If a problem with the
deep veins or complications are suspected based on your symptoms and exam,
other tests may be done.
Duplex Doppler ultrasound is the most
commonly used noninvasive test that can help your doctor study blood flow in
your leg veins.
An ultrasound might be done if you are considering having a procedure to treat varicose veins.
The goals of
varicose vein treatment are to reduce symptoms and
prevent complications. For some, the goal may be improved appearance. Home
exercising and wearing compression stockings—is the first and often best
If home treatment does not help, there are procedures or a surgery that can treat varicose veins. These include:
Treatment may be needed to remove the damaged veins,
treat complications, or correct an underlying problem that is causing the
varicose veins. The size of your varicose veins affects your treatment options.
Generally, larger varicose veins are treated with ligation and
stripping, laser treatment, or radiofrequency treatment. In some cases, a
combination of treatments may work best. Smaller varicose veins and
spider veins are usually treated with sclerotherapy or
laser therapy on your skin.
Some people may want to improve how
their legs look, even though their varicose veins are not causing other
problems. In these cases, a procedure or surgery may be appropriate—as long as there are no other health problems that
make these treatments risky.
If you are thinking about having a vein
treatment, you may want to know which treatment is best for you. No single
approach is best for treating all varicose veins. Talk to your doctor about your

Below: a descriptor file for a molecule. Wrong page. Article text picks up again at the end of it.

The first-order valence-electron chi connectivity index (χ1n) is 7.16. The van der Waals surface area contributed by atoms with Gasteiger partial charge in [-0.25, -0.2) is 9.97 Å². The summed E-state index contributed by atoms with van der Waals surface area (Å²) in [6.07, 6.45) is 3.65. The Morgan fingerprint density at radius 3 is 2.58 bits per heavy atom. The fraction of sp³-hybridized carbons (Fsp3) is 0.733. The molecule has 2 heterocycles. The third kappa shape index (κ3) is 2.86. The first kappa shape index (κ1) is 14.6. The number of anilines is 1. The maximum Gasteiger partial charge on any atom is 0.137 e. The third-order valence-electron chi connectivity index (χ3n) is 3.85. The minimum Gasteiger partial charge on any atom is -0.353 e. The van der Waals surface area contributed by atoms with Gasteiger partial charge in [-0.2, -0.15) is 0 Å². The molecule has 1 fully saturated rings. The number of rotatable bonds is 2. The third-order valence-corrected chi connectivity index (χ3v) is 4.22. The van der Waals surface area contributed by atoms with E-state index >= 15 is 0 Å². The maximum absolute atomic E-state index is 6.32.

If you are considering a surgery or procedure, consider some
questions about treatment. These questions might
include: How much experience does the doctor have with the particular
treatment? How much do the exam and treatment cost?
All treatment methods—including all types of surgery,
sclerotherapy, laser, and radiofrequency ablation—can scar or discolor the
Treatment can be more difficult for deep veins that are damaged or for perforating veins, which connect the deep and
superficial veins. These veins may be treated with surgery, radiofrequency ablation, or sclerotherapy, or a combination of these treatments.
may be prevented to some extent by:
Home treatment is recommended for most
varicose veins that aren't causing more serious
problems. Home treatment can relieve symptoms, slow down the progress of
varicose veins, and prevent complications such as sores or
bleeding. For many people with varicose veins, home treatment is the only
treatment they need.
These measures may help you avoid surgery or other medical
treatment for your varicose veins. But you may still want surgery or a procedure if you are
not satisfied with their appearance or your symptoms are not well
If you have varicose veins, you can help
control the problem and keep it from getting worse if you:
Superficial varicose veins can sometimes cause minor
problems like bruising or bleeding if you scratch or cut the skin over a larger
vein. Small blood clots may occasionally form in the surface veins (superficial
phlebitis). Most of these problems can be safely treated at home.
Signs of a small blood clot in a superficial varicose vein
(superficial phlebitis) include tenderness and swelling over the vein. The vein
may feel firm. If your doctor has told you how to care for superficial
phlebitis, follow his or her instructions.
Medicines are not generally used to treat
Surgery for varicose veins includes tying off (ligation) and removing (stripping) larger
veins. Surgery may be used to treat
varicose veins if:
Less invasive procedures are another option to treat varicose veins. Less invasive procedures are more commonly done than surgery. These procedures can give good results with less risk than surgery. These procedures include
laser treatment (including endovenous laser);
phlebectomy, or stab avulsion; and
Some people may want to have surgery
to improve how their legs look, even though their varicose veins are not
causing other problems. Surgery may be appropriate in some cases as long as you
don't have other health problems that make the treatment risky.
Keep in mind that surgery for varicose veins done only for cosmetic reasons